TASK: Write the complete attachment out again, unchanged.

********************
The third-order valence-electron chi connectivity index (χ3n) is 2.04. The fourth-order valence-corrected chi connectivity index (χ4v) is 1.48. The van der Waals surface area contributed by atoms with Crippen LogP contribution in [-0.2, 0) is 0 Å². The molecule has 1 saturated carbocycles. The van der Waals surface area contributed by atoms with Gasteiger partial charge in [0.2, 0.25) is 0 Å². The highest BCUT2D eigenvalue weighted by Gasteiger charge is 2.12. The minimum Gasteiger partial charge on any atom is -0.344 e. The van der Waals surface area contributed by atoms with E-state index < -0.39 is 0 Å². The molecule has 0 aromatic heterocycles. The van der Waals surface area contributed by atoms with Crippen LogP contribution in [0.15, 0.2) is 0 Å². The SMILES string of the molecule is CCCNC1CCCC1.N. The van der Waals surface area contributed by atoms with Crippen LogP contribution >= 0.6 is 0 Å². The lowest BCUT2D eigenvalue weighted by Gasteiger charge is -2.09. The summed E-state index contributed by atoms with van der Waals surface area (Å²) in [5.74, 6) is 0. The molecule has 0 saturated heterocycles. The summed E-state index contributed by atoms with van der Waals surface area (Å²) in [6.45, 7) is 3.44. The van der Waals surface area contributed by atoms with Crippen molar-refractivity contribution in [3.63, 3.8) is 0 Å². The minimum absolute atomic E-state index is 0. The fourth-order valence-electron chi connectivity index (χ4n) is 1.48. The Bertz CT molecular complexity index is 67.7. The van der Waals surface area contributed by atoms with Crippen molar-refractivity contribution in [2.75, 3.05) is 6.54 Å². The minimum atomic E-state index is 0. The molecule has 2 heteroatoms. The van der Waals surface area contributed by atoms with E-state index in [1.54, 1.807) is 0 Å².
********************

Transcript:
The third-order valence-electron chi connectivity index (χ3n) is 2.04. The fourth-order valence-corrected chi connectivity index (χ4v) is 1.48. The van der Waals surface area contributed by atoms with Crippen LogP contribution in [-0.2, 0) is 0 Å². The molecule has 1 saturated carbocycles. The van der Waals surface area contributed by atoms with Gasteiger partial charge in [0.2, 0.25) is 0 Å². The highest BCUT2D eigenvalue weighted by Gasteiger charge is 2.12. The minimum Gasteiger partial charge on any atom is -0.344 e. The van der Waals surface area contributed by atoms with E-state index < -0.39 is 0 Å². The molecule has 0 aromatic heterocycles. The van der Waals surface area contributed by atoms with Crippen LogP contribution in [0.15, 0.2) is 0 Å². The SMILES string of the molecule is CCCNC1CCCC1.N. The van der Waals surface area contributed by atoms with Crippen LogP contribution >= 0.6 is 0 Å². The lowest BCUT2D eigenvalue weighted by Gasteiger charge is -2.09. The summed E-state index contributed by atoms with van der Waals surface area (Å²) in [5.74, 6) is 0. The molecule has 0 saturated heterocycles. The summed E-state index contributed by atoms with van der Waals surface area (Å²) in [6.45, 7) is 3.44. The van der Waals surface area contributed by atoms with Crippen molar-refractivity contribution in [3.63, 3.8) is 0 Å². The minimum absolute atomic E-state index is 0. The fourth-order valence-electron chi connectivity index (χ4n) is 1.48. The Bertz CT molecular complexity index is 67.7. The van der Waals surface area contributed by atoms with Crippen molar-refractivity contribution in [2.75, 3.05) is 6.54 Å². The minimum atomic E-state index is 0. The molecule has 2 heteroatoms. The van der Waals surface area contributed by atoms with E-state index in [1.54, 1.807) is 0 Å².